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Minnesota Offers Models for Stormwater Management

Reflecting its reputation as the land of 10,000 lakes, Minnesota's highly developed water management infrastructure can be instructive for states facing frequent floods.
November 29, 2017, 7am PST | Philip Rojc | @PhilipRojc
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Fargo, North Dakota

As Lynn E. Broaddus writes for Brookings, "Despite its inland location – seemingly distant from the major storms that dominate national headlines – Minnesota has a variety of institutional frameworks, financial levers, and programmatic tools aimed at accelerating water infrastructure improvements."

Broaddus points to the state's many stormwater utilities and watershed districts, as well as their financial health. "Minnesota contains the most stormwater utilities in the U.S., 197 utilities out of 1,583 utilities nationally. By establishing and supporting these utilities over time, the state has been able to operate from a position of greater technical and financial capacity, generating durable revenues to pay for water upgrades."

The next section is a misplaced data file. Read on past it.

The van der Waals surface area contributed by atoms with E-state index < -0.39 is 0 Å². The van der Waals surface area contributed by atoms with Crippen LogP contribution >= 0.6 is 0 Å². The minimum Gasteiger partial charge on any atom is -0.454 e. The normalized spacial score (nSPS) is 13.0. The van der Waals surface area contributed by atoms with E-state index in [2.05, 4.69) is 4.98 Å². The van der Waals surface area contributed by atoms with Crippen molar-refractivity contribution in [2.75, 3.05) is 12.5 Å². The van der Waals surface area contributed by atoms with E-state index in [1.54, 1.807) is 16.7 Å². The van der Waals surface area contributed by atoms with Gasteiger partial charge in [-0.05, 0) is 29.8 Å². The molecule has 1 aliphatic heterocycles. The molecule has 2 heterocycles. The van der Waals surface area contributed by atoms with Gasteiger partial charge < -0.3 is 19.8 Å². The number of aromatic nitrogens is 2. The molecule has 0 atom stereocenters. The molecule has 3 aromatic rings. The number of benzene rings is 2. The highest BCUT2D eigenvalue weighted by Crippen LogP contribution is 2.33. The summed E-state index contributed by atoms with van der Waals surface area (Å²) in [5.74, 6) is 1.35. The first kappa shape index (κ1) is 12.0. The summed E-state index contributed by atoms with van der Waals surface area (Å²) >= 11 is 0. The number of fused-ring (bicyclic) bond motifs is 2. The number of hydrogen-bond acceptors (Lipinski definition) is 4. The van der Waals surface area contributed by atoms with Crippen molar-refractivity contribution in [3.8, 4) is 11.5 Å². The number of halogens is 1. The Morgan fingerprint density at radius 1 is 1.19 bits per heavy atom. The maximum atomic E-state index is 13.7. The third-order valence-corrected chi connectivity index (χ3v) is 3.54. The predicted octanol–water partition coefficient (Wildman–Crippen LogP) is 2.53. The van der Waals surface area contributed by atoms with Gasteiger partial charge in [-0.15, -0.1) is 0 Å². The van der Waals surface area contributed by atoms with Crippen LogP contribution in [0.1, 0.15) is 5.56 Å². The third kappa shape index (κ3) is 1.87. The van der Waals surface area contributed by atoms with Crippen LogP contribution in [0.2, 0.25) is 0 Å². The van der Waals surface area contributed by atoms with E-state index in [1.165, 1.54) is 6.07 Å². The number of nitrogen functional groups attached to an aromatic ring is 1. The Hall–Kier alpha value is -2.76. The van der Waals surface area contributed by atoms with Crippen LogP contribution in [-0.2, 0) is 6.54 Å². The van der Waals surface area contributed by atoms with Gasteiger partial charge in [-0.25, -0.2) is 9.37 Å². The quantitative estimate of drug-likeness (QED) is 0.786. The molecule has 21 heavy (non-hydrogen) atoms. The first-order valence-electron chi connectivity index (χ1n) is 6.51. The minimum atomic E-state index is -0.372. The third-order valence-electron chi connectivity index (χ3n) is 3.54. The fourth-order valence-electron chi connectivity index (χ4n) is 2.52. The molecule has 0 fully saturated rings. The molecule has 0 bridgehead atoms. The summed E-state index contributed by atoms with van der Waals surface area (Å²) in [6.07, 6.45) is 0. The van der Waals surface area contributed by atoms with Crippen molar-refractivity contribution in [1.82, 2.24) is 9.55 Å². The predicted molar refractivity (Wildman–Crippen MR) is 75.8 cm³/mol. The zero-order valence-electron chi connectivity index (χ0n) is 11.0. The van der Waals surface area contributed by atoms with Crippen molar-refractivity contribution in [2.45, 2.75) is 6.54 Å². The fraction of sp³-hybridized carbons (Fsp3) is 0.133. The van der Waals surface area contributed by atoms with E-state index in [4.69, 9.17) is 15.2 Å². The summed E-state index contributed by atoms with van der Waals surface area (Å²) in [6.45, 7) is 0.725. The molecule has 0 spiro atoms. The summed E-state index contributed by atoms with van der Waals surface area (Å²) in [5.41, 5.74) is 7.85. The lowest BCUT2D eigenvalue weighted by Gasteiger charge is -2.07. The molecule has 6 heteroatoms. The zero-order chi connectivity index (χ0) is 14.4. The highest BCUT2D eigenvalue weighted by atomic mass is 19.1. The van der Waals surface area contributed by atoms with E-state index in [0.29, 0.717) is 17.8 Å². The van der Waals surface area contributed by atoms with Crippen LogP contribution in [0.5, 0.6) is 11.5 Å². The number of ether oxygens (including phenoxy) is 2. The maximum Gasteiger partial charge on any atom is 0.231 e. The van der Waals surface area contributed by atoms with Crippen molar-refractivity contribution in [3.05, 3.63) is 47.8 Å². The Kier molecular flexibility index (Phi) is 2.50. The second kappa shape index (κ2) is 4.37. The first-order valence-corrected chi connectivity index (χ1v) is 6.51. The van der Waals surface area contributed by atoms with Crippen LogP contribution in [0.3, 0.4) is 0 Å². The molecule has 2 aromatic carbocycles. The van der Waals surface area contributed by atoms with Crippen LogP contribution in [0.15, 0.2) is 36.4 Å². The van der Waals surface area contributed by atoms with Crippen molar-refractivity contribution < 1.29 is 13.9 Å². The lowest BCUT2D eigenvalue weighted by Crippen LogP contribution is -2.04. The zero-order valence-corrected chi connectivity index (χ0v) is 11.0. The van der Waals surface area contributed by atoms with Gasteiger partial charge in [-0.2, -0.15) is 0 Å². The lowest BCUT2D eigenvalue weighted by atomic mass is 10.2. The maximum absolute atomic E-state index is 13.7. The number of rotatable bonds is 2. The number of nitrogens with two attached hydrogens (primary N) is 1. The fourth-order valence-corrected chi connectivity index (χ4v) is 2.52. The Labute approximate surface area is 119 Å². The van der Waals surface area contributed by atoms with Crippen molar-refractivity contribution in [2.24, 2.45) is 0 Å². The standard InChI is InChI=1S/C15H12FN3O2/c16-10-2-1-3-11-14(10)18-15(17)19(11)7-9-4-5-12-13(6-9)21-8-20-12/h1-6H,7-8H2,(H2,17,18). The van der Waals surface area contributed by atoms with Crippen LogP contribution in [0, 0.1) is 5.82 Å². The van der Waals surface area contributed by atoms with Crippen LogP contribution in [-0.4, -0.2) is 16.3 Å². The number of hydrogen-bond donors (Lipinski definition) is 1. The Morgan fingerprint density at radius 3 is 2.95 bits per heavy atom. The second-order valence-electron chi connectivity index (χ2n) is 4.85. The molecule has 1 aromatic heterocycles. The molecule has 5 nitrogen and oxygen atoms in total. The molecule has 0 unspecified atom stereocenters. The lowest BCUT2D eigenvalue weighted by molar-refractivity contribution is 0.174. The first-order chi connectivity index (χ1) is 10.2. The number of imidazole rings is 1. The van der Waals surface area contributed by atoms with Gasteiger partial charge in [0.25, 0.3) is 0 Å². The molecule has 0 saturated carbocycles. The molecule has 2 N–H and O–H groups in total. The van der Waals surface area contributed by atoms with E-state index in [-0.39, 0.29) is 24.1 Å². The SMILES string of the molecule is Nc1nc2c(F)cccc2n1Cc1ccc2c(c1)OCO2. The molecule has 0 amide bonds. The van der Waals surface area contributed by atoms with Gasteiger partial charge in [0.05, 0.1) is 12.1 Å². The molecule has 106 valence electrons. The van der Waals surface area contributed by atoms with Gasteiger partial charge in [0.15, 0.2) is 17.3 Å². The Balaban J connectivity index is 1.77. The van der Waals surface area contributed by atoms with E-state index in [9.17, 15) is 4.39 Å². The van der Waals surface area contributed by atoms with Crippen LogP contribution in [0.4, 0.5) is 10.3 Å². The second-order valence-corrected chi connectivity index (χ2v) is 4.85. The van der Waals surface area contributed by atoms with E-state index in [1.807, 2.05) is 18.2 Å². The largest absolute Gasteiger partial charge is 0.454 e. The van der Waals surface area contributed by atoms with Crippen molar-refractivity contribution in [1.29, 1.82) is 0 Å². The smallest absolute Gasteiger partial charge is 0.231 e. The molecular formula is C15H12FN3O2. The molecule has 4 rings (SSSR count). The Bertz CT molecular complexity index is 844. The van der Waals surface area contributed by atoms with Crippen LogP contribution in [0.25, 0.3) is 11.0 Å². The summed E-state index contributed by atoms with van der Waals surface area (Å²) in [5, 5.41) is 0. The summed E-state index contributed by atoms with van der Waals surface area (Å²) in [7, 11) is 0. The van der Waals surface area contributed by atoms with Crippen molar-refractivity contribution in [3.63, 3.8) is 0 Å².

Minnesota has also been proactive on the state level, levying a tax to raise about $100 million annually for its Clean Water Fund. "Grants from this fund go toward water assessment, monitoring, and planning, as well as on-the-ground projects like rain gardens, buffer installation, and erosion control." 

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Published on Thursday, November 16, 2017 in Brookings
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